21 June 2012

Last UK death sentence quashed

William Holden (NTBCW the American actor of the same name) is one of those curiosities I thought of looking into but never got around to.

While Peter Allen and Gwynne Evans have gone down in history as the last persons to be executed in the UK - on 13 August 1964 - they were by no means the last persons in the UK to be handed a death sentence. That dubious honour goes to Liam (William) Holden who was sentenced to death in Northern Ireland in 1973 for the murder of a soldier. His death sentence was commuted and the death penalty was finally abolished in July of the same year.

The  Holden case was  one of many stories which I always wanted to look into but never got around to. However, his case made the news today.

Today's Independent trports that Holden's original sentece has been quashed. Holden was just 19 when he confessed to the murder of Paratrooper Frank Bell (who was just 18 when he was killed).
 He was sentenced to death but the sentence was was commuted to life in prison by then Northern Ireland Secretary William Whitelaw and he served 17 years behind bars before being released on licence in 1989

Mr Holden says he confessed under duress after being held by members of the Parachute Regiment for nearly six hours who subjected him to water torture, hooded him and had a gun put to his head.
 He claimed that he was pinned to the floor by six men, a thick towel was held over his face and soldiers started pouring water on it. “What the soldiers did to me...water torture, hooding, putting the gun to my head, no one will ever get a real feeling of what it is like, it is like a slow drowning sensation.”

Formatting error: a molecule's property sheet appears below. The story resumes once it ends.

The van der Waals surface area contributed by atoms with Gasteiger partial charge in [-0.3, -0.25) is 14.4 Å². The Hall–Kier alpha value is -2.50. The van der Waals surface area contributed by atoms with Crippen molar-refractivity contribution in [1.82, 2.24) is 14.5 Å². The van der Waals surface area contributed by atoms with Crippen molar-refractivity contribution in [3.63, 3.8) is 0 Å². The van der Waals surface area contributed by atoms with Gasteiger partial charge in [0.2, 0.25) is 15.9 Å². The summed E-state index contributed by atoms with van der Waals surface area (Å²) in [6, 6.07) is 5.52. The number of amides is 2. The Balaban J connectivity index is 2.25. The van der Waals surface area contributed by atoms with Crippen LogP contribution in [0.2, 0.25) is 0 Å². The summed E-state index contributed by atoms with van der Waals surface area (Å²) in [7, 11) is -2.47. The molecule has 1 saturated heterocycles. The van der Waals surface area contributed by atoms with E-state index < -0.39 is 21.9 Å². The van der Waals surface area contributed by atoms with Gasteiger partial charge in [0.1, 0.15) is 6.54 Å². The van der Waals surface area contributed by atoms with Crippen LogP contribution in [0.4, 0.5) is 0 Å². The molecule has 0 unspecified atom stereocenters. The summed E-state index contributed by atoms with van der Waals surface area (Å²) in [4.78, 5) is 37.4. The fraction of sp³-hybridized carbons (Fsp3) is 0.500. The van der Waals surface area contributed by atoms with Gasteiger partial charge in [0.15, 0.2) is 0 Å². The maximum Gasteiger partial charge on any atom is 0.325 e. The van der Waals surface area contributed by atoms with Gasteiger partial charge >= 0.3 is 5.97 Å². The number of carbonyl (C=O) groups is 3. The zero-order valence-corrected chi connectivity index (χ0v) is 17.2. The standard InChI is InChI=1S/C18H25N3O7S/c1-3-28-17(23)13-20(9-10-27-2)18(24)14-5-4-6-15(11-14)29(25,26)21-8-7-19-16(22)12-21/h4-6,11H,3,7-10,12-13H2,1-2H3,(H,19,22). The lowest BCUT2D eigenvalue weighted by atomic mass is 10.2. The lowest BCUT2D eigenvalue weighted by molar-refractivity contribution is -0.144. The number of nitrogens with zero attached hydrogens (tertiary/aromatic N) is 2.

The Criminal Cases Review Commission referred the case to the court of appeal in Ireland in 2009 because of concerns about the reliability of his confession. Detailed reasons for the referral were included in an annex to the report which was not given to Mr Holden or his defence team. No paratrooper has been publicly named as being involved.
Holden said that he was grateful that the decision was a quashing of a conviction rather than a posthumous pardon. “I am delighted after 40 years that the conviction has been quashed, I am just sorry the parents are not alive to witness it,” 
Torture someone and you will not get the right answers, just the ones you want to hear. Torturers do not care whether the person at the receiving end of their actions tend not to care whether they have the right person, just a person who gives the correct answer. It is quite right and proper that Holden's sentence has been quashed.


farmland investment in Europe said...

Sickening - perhaps that's where Bush II got the idea for waterboarding from.

jams o donnell said...

It's not a new concept. People have been doing similar for a long time